electrical injuries

by jim haynes

  • Record/Vinyl + Digital Album

    an edition of 200 copies, on gloriously black vinyl.

    Includes unlimited streaming of electrical injuries via the free Bandcamp app, plus high-quality download in MP3, FLAC and more.
    ships out within 3 days

      $22 USD or more 


  • Streaming + Download

    Includes unlimited streaming via the free Bandcamp app, plus high-quality download in MP3, FLAC and more.

      $8 USD  or more




"rarely does an artist’s personal statement sum up their work as accurately as jim haynes’: “i rust things.”

for decades, haynes has operated within, and contributed to, the nebula of bay area experimental music. true to his statement, his work is bound by entropy, capturing the sound (or the sight, or the feel) of decay across various media. morbid as that may sound, haynes discovers creation within destruction, and builds entire worlds within things falling apart.

electrical injuries is haynes’ latest lp, and like all of his musical works, it is entirely built on texture, atmosphere, and the manipulation (and corrosion) of raw sound. (a cursory reading of the album’s press release, and its passage titles, suggest that ice and electricity are primary sound sources.) unlike many of his previous works, which could understatedly be described as “calm,” electrical injuries is intense, thrilling, and caustic. but it speaks to haynes’ maturity as an artist that not once does it suffer the fate which befalls most noise records: a tendency towards juvenility, towards aggression for aggression’s sake, and a complete disregard for subtlety.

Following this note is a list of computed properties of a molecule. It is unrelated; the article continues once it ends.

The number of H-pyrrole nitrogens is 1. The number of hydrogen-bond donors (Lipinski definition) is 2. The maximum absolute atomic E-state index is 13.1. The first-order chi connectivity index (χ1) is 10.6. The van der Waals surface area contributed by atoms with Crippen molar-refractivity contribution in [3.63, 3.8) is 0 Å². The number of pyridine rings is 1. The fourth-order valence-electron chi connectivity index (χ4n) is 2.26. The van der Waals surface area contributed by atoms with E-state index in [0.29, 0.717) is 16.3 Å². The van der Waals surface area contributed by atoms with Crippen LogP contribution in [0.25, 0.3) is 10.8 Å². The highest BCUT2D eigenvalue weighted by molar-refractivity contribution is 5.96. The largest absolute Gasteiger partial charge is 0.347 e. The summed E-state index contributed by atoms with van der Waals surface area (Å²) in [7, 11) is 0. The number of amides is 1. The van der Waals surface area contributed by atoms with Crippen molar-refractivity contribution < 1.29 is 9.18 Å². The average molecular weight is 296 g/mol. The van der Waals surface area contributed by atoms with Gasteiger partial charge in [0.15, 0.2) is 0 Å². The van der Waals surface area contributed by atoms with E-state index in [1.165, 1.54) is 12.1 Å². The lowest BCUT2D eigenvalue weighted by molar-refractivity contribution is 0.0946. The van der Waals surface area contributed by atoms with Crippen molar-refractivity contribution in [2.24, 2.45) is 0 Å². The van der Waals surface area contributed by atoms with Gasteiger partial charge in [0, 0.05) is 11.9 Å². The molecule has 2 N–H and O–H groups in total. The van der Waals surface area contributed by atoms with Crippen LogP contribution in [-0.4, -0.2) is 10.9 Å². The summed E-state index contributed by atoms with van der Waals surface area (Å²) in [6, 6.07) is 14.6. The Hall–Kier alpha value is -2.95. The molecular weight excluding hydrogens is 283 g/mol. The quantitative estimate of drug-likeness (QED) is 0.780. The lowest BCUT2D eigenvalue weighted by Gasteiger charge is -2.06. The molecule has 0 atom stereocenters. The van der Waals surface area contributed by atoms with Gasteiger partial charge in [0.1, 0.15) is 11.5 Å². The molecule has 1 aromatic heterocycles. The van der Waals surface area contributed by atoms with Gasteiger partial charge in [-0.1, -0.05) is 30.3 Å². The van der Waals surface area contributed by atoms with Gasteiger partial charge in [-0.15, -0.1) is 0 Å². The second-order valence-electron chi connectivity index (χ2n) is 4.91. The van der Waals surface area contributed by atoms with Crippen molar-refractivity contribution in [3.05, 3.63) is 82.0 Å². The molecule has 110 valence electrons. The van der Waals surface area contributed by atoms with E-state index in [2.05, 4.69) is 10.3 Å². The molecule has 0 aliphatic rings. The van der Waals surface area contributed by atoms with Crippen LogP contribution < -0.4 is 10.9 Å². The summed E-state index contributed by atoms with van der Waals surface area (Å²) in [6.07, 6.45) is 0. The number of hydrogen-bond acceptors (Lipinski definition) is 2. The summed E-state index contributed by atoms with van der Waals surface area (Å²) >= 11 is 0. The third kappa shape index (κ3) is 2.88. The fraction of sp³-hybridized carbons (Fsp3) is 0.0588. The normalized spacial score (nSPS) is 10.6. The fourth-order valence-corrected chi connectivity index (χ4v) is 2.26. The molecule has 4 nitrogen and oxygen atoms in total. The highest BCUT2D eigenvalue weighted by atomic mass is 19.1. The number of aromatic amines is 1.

you’ll find none of that here. electrical injuries is fierce and uncompromising, but it’s judicious in its furor; haynes knows precisely when to pull the throttle and when to ease up. in fact, electrical injuries reminds me of another american artist whose whispered susurrus and blistered drones evoke potent, uncanny sensation: david lynch, whose soundtrack (or “sound design”) on the rebooted twin peaks is a noise masterwork.

any listener interested in experimental music, or simply interested in exploring the limits of their own listening, would be wise to seek out this superb record." -- chris zaldua / kqed


released June 15, 2017



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